- They are driven less by increased income, and more by altruistic motivation and a desire to improve the quality of their patients’ lives.
- Two-thirds have seen an increase in the quality of their lives since becoming an integrative physician.
- Their personal philosophies and their preference for prevention, wellness and health creation were the key motivating factors that led them to practice integrative medicine.
- They have a negative attitude toward the American food and health care systems.
- They rely on attending conferences and seminars to gain information about integrative medicine.
- Overwhelmingly, they believe the spiritual life of the patient must be considered when addressing that patient’s health.
Everyone within the supplement landscape should be paying attention to the integrative physician market. The integrative M.D./D.O. validates the use and distribution of supplements across all channels, not just the professional channel. The use of supplements by the M.D. and D.O. credentials increases consumer confidence in clinical value, ingredients, the supply chain and finished products. In addition, for those integrative physicians that aren’t dispensing branded supplements from their office, they still recommend trusted brands in other channels. These physicians are the greatest growth segment in nutrition therapy, and the most influential for policy makers and health systems for the inclusion of nutrition therapy into mainstream health delivery.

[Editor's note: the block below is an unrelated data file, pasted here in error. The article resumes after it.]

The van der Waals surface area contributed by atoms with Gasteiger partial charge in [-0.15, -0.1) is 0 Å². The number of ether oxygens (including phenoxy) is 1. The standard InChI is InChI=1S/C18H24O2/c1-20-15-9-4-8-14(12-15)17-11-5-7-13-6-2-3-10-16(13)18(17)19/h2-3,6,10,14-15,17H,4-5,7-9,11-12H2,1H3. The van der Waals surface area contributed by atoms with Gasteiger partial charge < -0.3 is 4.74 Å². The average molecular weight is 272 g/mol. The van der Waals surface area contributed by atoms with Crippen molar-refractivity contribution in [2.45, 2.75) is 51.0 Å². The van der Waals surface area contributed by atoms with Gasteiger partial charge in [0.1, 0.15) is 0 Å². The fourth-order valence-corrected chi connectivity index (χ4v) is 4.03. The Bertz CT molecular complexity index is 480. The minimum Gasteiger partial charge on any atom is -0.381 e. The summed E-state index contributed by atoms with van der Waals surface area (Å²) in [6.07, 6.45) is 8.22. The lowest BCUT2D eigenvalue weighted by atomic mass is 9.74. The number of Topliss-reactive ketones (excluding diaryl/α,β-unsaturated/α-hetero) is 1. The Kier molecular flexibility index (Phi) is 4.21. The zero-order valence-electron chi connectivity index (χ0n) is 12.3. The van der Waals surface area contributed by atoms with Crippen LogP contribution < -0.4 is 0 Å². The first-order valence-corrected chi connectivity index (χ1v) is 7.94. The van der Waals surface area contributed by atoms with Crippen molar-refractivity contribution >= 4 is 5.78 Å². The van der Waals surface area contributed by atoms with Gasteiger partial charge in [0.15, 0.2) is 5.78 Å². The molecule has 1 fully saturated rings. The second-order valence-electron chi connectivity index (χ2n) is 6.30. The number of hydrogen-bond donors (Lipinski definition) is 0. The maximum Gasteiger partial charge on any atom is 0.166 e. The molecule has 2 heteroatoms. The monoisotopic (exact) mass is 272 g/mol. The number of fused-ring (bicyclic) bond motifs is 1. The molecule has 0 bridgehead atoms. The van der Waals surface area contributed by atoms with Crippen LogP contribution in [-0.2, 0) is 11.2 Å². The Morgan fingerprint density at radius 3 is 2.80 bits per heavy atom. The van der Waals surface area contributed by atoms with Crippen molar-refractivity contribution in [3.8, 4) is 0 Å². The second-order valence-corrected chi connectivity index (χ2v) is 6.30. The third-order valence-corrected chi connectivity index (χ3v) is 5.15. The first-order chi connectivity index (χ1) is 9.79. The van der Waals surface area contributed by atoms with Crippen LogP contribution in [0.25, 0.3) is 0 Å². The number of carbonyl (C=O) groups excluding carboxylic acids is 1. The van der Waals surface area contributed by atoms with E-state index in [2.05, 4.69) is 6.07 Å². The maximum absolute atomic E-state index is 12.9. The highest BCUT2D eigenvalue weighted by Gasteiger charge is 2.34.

Yadim Medore is founder and CEO, and Susan Haeger is executive strategic consultant at Pure Branding (purebranding.com), recognized experts in the consumer and direct-to-practitioner supplement categories. The firm has provided strategic consulting, market research and brand development for leading brands including Designs for Health, Nordic Naturals, Traditional Medicinals and Vitamin Angels. Pure Branding developed the supplement industry’s first consumer traceability program for Gaia Herbs, which served as a critical component of its rebrand strategy, tripling sales in four years.